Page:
You mean it won’t help anybody become a better player.

Yeah.

Well then it will fit in with the rest of this article then.

Well I can’t argue with that.  Show the picture.

Category: Card Discussion, Deck Discussion | Tags:
  • Ed

    In what situation do you See Off a Zoroark?  What’s the main purpose there?

    • Anonymous

      Against Reshiram mostly.  The same reason that you would use Zoroark normally I guess.  This is just a way to do it without using the zorua’s and stuff.  Not as good in most aspects, but it could still possibly get the job done. 

    • Someone

      Yes, I am wondering that too. In your list, Pikkdogs, you seem to have 3 spots (2 mews, one zoroark) when I would much rather dedicate 4 spots (2-2 zoroark) instead of using up that one turn to see off.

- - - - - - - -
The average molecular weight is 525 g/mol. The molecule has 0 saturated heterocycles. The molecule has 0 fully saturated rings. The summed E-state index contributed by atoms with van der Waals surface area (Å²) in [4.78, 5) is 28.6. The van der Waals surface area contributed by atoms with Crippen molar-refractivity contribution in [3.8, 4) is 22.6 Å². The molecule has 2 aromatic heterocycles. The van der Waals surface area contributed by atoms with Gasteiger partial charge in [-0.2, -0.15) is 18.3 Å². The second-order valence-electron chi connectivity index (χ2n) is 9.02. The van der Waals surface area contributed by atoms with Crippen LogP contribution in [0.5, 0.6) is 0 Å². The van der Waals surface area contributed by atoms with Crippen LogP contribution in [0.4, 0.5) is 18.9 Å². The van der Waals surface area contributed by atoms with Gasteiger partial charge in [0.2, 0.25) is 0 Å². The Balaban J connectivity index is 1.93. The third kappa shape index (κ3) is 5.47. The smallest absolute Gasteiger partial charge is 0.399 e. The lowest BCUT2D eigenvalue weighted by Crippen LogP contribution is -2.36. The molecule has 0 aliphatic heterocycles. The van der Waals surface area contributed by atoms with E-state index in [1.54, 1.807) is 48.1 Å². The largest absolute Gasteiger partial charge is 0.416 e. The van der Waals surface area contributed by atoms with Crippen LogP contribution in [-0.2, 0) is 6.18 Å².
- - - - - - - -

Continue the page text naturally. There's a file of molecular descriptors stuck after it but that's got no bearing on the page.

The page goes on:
• Anonymous

        Well the Mew is mostly there to See of  a Cincinno so you can use it as a Gothitelle counter.  So its not just there for Zoroark. 

  • Anonymous

    Another Stage 1’s tech I’ve been seeing recently is Weavile. It’s very disruptive in the early game, especially if you can manage to Claw Snag your opponents only Supporter from their hand on turn 2. Then, if you also managed to evolve to Yanmega on that same turn, you can snipe their Cleffa or Catcher-KO their Manaphy, leaving your opponent with very few options. Not as good for the long game though, because its attack is terrible.

  • FincastlePokemon2

    Zoroark is pretty much useless against an active Mew – the only attack Mew has is “See off”.  You can’t copy the Poke-Body, unfortunately.  So, both ways, if you see Mew, don’t bring up Zoroark – if you Zoroark, bring up Mew…

    • I got caught in that scenario at a recent Battle Roads with my Zoroark, can’t do much with Zoroark and “See Off” However, I don’t face a lot of Mews until I hit Battle Roads. Most people in my local meta are playing the heavy hitters (ZPS, ReshiBoar, Reshiplosian, that sort of thing)